Here's a common scene-but still impressive-at the Beijing Olympics: dozens of photographers firing the most expensive digital photography gear available on the planet at full speed. The sound of all those shutters re-clacky-clicketing alone must give goosebumps to any photo aficionado, but the total price of all this machinery would actually make anyone faint. How much does this all cost? Click to viewIn this image alone I can count 23 cameras. I can see loads of Canon L-Series EF and Nikkor AF-S 500mm super telephoto lenses-each around $5,800 a pop-, a few 400mm, 600mm, 700mm, 800mm here and there. Let's assume a conservative average of $6,000 per telephoto lense. That's $138,000 total just on lenses. Most of them are probably using the biggest and baddest Canon and Nikon cameras, so we can assume an average $5,000 price tag per camera, which brings the grand total to about a quarter of a million dollars. Now, there are 1,100 accredited photographers at the Beijing Olympics, which we can assume will have more than just one set of lenses and, at least, one secondary camera, just in case the first one breaks or they want to have two different set of lenses ready to shoot at any time. A good low-estimate per photographer would be $20,000 minimum, which brings the grand total to $22 million in professional digital photography equipment at the Olympics. [Stern via Dark Roasted Blend]
Instead of counting dollars worth of gear, lets try to estimate how many Terabytes of data are being collected:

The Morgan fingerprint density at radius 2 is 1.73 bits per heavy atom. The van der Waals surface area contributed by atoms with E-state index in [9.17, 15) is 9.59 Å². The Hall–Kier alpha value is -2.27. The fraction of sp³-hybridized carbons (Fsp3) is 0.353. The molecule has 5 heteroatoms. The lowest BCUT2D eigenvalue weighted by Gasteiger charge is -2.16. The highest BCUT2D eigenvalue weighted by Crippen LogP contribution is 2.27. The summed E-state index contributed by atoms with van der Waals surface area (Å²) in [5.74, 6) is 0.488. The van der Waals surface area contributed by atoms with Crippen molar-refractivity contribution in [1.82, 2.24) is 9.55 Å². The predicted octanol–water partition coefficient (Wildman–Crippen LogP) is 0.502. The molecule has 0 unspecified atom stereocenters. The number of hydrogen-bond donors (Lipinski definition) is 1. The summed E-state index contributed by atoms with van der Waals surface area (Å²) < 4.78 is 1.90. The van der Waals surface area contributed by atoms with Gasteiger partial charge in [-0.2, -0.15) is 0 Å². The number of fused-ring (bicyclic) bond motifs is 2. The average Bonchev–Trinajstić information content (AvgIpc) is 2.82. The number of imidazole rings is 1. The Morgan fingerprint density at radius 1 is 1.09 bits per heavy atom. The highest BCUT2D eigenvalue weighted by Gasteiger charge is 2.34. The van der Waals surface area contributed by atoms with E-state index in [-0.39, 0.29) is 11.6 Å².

Most shooters are using top of line Nikon or Canon bodies, so say 12-16MP, likely shooting RAW format, so let guess file sizes between 15-24 MB, 18MB on average. Shooting in bursts of a dozen or so, several times a minute, let;s say each shooter takes on average 48 shots per minute, throughout the day. I'm sure none of them are being paid hourly wages, so in order to make a dime they are probably working 12 hours a day, half of which (conservatively) is spent behind the viewfinder (except for the guy in the lower left of the picture above)
So on average each shooter is collecting: 18MP*48shots/min.*60min./hr*6hr/day = 311GB/day.
using the 1,100 photographers, that's 342TB of digital images captured every day at the Olympics. I believe there are 19 days of events plus the opening and closing ceremonies, so lets say photographers work every day, that's 7,184TB of images.
MORE THAN 7 Petabytes of photos! And to top it off they are all of pretty much the same thing. Can anyone else see how inefficient photojournalism is at these events? I've always thought it is so redundant when I see groups of photographers standing around shooting the same thing from the same perspective.